* * *
A cheerful Tharsis Red named Irishka joined them in a small rover, and led them through the maze of warehouses and small tents surrounding the intersection of the equatorial piste with the one circling the rim. As they followed her she described for them the local situation. Most of Sheffield and the rest of the Pavonis rim settlements were already in the hands of the Martian revolutionaries. But the space elevator and the neighborhood surrounding its base complex were not, and there lay the difficulty. The revolutionary forces on Pavonis were mostly poorly equipped militias, and they did not necessarily share the same agenda. That they had succeeded as far as they had was due to many factors: surprise, the control of Martian space, several strategic victories, the support of great majority of the Martian population, the unwillingness of the United Nations Transitional Authority to fire on civilians, even when they were making mass demonstrations in the streets. As a result the UNTA security forces had retreated from all over Mars to regroup in Sheffield, and now most of them were in elevator cars, going up to Clarke, the ballast asteroid and space station at the top of the elevator; the rest were jammed into the neighborhood surrounding the elevator's massive base complex, called the Socket. This district consisted of elevator support facilities, industrial warehouses, and the hostels, dormitories, and restaurants needed to house and feed the port's workforce. "Those are coming in useful now," Irishka said, "because even though they're squeezed in like trash in a compactor, and if there hadn't been food and shelter they would probably have tried a breakout. As it is things are still tense, but at least they can live."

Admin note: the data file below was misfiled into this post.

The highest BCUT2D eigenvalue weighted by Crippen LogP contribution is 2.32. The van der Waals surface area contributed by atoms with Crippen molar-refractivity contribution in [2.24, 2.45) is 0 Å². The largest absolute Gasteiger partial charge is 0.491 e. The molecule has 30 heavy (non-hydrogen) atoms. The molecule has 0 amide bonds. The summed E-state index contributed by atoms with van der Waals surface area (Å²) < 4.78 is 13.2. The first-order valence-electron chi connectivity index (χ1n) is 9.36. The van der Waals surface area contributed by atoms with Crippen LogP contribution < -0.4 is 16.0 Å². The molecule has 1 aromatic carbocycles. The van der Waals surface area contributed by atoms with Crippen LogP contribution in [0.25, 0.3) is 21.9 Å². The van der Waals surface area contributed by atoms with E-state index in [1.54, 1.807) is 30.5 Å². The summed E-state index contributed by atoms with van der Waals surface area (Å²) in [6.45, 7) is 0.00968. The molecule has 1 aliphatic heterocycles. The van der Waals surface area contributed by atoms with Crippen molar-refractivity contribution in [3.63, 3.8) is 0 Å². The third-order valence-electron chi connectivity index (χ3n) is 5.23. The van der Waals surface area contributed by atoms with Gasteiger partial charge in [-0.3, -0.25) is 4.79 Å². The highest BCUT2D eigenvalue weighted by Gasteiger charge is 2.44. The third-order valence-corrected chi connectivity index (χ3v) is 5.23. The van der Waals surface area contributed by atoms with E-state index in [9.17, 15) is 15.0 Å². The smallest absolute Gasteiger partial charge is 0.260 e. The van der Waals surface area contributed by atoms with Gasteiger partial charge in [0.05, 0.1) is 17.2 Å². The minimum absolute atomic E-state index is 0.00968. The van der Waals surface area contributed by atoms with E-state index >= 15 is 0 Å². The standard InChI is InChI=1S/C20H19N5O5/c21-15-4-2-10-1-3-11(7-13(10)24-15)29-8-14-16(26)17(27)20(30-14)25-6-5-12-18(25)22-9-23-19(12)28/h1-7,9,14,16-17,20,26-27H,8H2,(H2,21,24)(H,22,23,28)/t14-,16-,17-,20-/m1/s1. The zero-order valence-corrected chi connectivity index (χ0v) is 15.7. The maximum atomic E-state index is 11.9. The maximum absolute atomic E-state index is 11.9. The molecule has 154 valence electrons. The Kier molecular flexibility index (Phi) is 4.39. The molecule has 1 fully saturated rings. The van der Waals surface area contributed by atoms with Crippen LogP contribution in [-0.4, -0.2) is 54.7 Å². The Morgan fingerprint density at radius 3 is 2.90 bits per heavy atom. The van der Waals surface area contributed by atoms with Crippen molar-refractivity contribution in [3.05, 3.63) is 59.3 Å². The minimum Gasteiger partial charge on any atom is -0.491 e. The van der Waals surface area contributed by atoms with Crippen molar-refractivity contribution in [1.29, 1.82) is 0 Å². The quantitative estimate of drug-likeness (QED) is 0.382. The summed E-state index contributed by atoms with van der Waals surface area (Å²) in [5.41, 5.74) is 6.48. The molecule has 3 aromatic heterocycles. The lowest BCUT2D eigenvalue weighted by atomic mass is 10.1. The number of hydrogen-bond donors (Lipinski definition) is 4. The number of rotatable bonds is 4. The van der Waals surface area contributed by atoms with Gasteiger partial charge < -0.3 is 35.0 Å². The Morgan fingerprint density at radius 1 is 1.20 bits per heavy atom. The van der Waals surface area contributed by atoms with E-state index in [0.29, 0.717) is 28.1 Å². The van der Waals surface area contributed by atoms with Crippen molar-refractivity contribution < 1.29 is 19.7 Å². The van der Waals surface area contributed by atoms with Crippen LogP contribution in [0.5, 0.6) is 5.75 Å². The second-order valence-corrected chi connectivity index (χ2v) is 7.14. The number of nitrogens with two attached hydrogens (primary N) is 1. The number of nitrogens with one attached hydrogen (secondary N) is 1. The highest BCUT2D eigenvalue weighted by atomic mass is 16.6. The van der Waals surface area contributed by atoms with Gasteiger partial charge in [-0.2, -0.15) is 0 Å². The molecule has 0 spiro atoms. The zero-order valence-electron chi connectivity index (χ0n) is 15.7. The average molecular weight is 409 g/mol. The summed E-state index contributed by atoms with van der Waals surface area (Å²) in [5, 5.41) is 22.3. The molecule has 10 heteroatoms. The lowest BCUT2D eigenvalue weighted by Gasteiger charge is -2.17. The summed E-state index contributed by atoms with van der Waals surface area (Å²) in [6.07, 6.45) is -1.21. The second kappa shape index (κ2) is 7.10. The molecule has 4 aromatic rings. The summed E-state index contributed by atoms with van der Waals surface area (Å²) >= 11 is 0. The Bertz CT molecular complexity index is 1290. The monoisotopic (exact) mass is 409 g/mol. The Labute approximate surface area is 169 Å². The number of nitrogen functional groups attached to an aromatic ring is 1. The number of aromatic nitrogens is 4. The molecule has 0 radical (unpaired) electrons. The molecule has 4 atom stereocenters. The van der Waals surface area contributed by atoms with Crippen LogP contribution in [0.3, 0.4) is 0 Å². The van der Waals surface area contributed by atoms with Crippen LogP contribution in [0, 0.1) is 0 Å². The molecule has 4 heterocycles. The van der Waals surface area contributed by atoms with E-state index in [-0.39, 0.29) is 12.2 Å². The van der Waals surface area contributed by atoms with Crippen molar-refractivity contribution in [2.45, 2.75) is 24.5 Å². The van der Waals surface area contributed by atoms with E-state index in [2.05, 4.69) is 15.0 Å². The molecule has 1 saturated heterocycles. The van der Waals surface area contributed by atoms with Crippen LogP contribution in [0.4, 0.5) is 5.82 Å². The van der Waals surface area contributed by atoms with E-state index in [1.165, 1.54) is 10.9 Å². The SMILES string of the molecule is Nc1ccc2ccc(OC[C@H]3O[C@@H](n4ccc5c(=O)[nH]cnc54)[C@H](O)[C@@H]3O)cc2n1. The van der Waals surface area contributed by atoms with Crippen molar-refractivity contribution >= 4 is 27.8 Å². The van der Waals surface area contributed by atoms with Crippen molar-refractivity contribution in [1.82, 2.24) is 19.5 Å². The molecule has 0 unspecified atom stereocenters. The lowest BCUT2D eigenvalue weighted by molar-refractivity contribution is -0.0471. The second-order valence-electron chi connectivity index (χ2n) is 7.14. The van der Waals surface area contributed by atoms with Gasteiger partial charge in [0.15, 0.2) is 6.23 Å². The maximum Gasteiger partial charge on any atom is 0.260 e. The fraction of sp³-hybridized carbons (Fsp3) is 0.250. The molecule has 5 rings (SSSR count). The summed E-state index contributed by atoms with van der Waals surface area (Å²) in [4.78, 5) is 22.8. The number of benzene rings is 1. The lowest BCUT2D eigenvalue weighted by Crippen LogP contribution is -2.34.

It somewhat resembled the situation just resolved in Burroughs, Ann thought. Which had turned out fine. It only took someone willing to act and the thing would be done—UNTA evacuated to Earth, the cable brought down, Mars's link to Earth truly broken. And any attempt to erect a new cable could be balked sometime in the ten years of orbital construction that it took to build one.
So Irishka led them through the jumble that was east Pavonis, and their little caravan came to the rim of the caldera, where they parked their rovers. To the south on the western edge of Sheffield they could just make out the elevator cable, a line that was barely visible, and then only for a few kilometers out of its 24,000. Nearly invisible, in fact, and yet its existence dominated every move they made, every discussion—every thought they had, almost, speared and strung out on that black thread connecting them to Earth.
Kim Stanley Robinson is a winner of the Hugo, Nebula, and Locus awards. He is the author of more than twenty books, including the bestselling Mars trilogy and the critically acclaimed Forty Signs of Rain, Fifty Degrees Below, Sixty Days and Counting, The Years of Rice and Salt, and Galileo’s Dream. In 2008 he was named one of Time magazine’s “Heroes of the Environment.” He serves on the board of the Sierra Nevada Research Institute. He lives in Davis, California.